The Decisive Moment – Henri Cartier-Bresson:


In October 2014 Henri Cartier Breeson’s famous photographic book “The Decisive Moment”, with cover plates by Henri Matisse, was reprinted for the first time since since 1952.  Henri worked as a photojournalist  for Magnum Photo agency.  He had traveled the globe to many of the hot spots of social and political change. From the battle in France in 1940 to Gandhi’s funeral in India in 1948 and the last stage of the Chinese Civil War in 1949.  His book contains a collection of 126 photographs taken over two decades.  The book is not just a travel log of a photojournalist, but also contains an idea.  The Decisive moment is a philosophy and a way of approaching photography.

In his own words “Photography is not like painting. There is a creative fraction of a second when you are taking a picture. Your eye must see a composition or an expression that life itself offers you, and you must know with intuition when to click the camera. That is the moment the photographer is creative,” he said. “Oops! The Moment! Once you miss it, it is gone forever.”

Perhaps the idea is embodied in his man stepping over a puddle picture.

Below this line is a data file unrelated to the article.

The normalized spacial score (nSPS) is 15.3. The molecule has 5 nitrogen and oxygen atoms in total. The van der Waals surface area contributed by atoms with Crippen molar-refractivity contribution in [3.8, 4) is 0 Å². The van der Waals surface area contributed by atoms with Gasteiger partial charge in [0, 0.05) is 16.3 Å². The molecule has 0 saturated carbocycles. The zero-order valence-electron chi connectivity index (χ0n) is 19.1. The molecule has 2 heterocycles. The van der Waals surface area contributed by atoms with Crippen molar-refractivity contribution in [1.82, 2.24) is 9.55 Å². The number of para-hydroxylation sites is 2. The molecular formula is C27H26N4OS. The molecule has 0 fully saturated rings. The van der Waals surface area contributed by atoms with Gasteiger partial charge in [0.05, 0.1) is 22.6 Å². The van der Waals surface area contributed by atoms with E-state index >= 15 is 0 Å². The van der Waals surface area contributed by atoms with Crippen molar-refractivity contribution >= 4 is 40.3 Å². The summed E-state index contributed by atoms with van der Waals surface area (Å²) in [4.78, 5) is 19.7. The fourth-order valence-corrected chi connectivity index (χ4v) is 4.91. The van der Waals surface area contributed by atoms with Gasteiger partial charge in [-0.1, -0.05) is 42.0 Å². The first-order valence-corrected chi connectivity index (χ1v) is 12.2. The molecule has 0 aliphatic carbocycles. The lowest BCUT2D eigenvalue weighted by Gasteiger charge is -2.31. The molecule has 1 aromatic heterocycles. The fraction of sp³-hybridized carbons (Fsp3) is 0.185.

FRANCE. Paris. Place de l'Europe. Gare Saint Lazare. 1932.

FRANCE. Paris. Place de l’Europe. Gare Saint Lazare. 1932.

Henri is regarded as the founder of “Candid photography” or “street photography”.

SPAIN. Andalucia. Seville. 1933.

SPAIN. Andalucia. Seville. 1933.

There is a misconception that Henri could capture the “decisive moment” in a single well timed shot with his Leica camera.  In fact this is not the case.  Contact sheets from Magnum agency show that he, like all his contemporaries, would chose his “moment” from a dozen or more images.


Cartier-Bresson nearly always used a Leica 35 mm rangefinder camera fitted with a 50 mm lens, or occasionally a wide-angle lens for landscapes. The “standard press” camera at the time was a 4×5  medium format twin-lens reflex camera.  Henri preferred the miniature-format camera, giving him the advantage of stealth, what he called “the velvet hand…the hawk’s eye.”  He was known to wrap the shiny metal of the lens in black tape to make it less conspicuous.

Henri Cartier Bresson originally trained as a painter and a Surrealist photographer. Robert Capa however advised Henri to describe himself as a photojournalist, or he would not get another assignment.  Henri went on to produce a very large burden of work, and was highly regarded as one of the founders of Magnum agency..

The Decisive moment has subsequently gone on to become a crucial influence in modern photography, and is regarded as one of the foundation moments in its history.

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